Welcome to Lowe's
Find a Store

Prices, promotions, styles, and availability may vary. Our local stores do not honor online pricing. Prices and availability of products and services are subject to change without notice. Errors will be corrected where discovered, and Lowe's reserves the right to revoke any stated offer and to correct any errors, inaccuracies or omissions including after an order has been submitted.

Midwest Gardening: Grow Vines on a DIY Garden Support

Brought to you by Lowe's Creative Ideas

Give your garden a big lift with a DIY structure for flowers or vegetables to climb on.

obelisk with blue sky
red cypress vine flowers

By Marty Ross

Every year Lowe’s gives each of its regional garden writers an opportunity to turn $100 into something fun for the garden. I’ve rescued beat-up old porch swings and turned them into colorful garden benches, and (with a little help) constructed a bench designed by the great Midwestern conservationist and ecologist Aldo Leopold. This year the sky’s the limit: For my project I recruited my husband, and together we made a couple of great-looking obelisks for our garden.

yellow ‘John Clayton’ flowers

Climbing vines of all kinds, trained on some sort of support, bring flowers up to eye level and beyond. Annual vines (cypress vine, hyacinth beans, morning glories) grow quickly and bloom prolifically through the summer.

screwing on battens

One of my favorite vines is a native trumpet honeysuckle. Lonicera sempervirens ‘John Clayton’ is an evergreen or semi-evergreen honeysuckle with soft, yellow flowers. It grows to about 7 ft tall and blooms from midsummer until frost. Hummingbirds love it, and it makes a dramatic and long-lasting cut flower.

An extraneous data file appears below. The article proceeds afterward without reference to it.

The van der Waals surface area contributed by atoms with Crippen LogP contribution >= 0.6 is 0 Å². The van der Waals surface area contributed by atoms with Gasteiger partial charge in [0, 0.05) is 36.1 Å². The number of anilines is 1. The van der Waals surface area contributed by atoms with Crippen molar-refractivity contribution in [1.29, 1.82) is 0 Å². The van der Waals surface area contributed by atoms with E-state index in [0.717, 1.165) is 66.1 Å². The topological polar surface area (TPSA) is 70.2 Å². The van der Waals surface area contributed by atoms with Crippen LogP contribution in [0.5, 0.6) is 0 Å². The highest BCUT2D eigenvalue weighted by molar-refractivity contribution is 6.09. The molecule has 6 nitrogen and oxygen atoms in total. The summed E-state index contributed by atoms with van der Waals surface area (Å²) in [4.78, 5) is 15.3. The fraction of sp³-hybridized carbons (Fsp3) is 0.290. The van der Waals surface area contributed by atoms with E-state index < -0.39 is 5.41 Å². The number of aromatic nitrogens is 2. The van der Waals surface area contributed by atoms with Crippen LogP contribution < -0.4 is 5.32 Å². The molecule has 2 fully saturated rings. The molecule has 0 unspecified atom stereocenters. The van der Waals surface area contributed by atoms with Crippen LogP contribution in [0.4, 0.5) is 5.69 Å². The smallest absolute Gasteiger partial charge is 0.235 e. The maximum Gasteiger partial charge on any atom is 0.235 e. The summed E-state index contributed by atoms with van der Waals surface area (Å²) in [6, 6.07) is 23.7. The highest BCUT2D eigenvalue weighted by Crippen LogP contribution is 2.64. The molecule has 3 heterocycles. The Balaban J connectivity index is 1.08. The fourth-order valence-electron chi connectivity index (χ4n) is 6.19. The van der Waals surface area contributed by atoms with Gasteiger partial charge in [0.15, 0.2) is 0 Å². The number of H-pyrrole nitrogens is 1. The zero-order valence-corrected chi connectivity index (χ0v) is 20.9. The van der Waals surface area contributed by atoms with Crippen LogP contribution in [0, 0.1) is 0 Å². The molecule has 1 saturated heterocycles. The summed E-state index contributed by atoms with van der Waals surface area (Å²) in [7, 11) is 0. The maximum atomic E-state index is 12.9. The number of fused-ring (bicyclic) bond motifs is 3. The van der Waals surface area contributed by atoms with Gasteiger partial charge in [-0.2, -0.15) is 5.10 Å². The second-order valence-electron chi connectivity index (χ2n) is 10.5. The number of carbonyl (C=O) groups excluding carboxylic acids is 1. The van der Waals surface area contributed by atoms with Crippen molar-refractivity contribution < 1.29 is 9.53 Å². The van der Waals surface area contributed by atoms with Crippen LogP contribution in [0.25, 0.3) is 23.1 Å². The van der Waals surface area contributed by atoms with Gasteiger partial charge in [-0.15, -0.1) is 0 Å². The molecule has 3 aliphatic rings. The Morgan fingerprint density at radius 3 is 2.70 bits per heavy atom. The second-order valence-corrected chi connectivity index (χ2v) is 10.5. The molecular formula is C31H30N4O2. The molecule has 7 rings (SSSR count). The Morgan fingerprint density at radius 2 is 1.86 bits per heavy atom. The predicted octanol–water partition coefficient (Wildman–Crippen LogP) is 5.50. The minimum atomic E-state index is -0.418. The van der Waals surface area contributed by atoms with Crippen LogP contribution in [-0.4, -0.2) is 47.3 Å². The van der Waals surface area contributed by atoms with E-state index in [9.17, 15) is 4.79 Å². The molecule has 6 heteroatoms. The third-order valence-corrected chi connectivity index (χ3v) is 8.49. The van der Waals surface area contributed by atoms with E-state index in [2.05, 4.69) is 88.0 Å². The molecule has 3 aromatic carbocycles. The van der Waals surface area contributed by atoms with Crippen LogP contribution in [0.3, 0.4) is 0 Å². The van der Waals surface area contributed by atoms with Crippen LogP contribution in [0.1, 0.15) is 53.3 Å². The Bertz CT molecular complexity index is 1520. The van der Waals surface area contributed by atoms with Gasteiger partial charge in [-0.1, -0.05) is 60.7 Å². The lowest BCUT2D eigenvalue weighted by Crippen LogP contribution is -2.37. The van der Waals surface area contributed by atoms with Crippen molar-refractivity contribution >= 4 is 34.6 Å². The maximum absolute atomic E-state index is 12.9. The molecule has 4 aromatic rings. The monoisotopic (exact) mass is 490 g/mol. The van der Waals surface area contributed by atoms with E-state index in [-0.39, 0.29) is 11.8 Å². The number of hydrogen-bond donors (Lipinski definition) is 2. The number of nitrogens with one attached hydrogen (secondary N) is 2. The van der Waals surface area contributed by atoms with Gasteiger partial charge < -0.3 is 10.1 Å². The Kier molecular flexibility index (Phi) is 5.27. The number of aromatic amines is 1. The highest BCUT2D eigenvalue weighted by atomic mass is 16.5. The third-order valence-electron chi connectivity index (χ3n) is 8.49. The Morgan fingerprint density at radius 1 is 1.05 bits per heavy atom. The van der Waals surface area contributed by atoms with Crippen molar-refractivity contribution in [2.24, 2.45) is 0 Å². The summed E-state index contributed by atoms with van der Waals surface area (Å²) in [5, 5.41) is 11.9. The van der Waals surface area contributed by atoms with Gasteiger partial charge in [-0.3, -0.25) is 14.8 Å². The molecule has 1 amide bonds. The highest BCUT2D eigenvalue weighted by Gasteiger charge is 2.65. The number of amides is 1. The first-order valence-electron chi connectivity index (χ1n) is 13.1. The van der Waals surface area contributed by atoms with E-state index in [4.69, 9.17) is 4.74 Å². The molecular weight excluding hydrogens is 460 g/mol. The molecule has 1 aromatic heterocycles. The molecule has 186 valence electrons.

cucumber obelisk design

Vines need sturdy support. ‘John Clayton’ twines but doesn’t have tendrils. Mine scrambled up an old apple tree for a while, until the apple tree finally gave up the ghost and came down one stormy night.

For our new obelisk, we used four 8-ft-long 2x2s for the uprights, and 1x2s for the battens. The classic design fits in gardens of any style—and it’s just the right height for the honeysuckle. We spent about four hours working on the project, not including a trip to Lowe’s for supplies.

working design sketch

My vegetable garden also needed a lift this year: I’m growing cucumbers for the first time, and two kinds of pole beans. The ‘Patio Snacker’ cucumbers are in a big pot. The illustration on my seed packet showed the cucumber on a cute obelisk, and I don’t mind grabbing my inspiration wherever I find it.

We adapted the design into a square-sided, non-tapered obelisk made to fit snugly in the pot. The 1x2-in posts are 9 in apart and 4 ft tall, which should work out just about right for the cucumber. (The vines are supposed to grow to 3 to 5 ft, climbing with tendrils.) We look forward to harvesting a lot of great pickling cucumbers and we’re already enjoying the obelisk.

Check out my video below to see how we took our garden up to the next level with an obelisk.

See more by this author.

Obelisk Project: The Sky's the Limit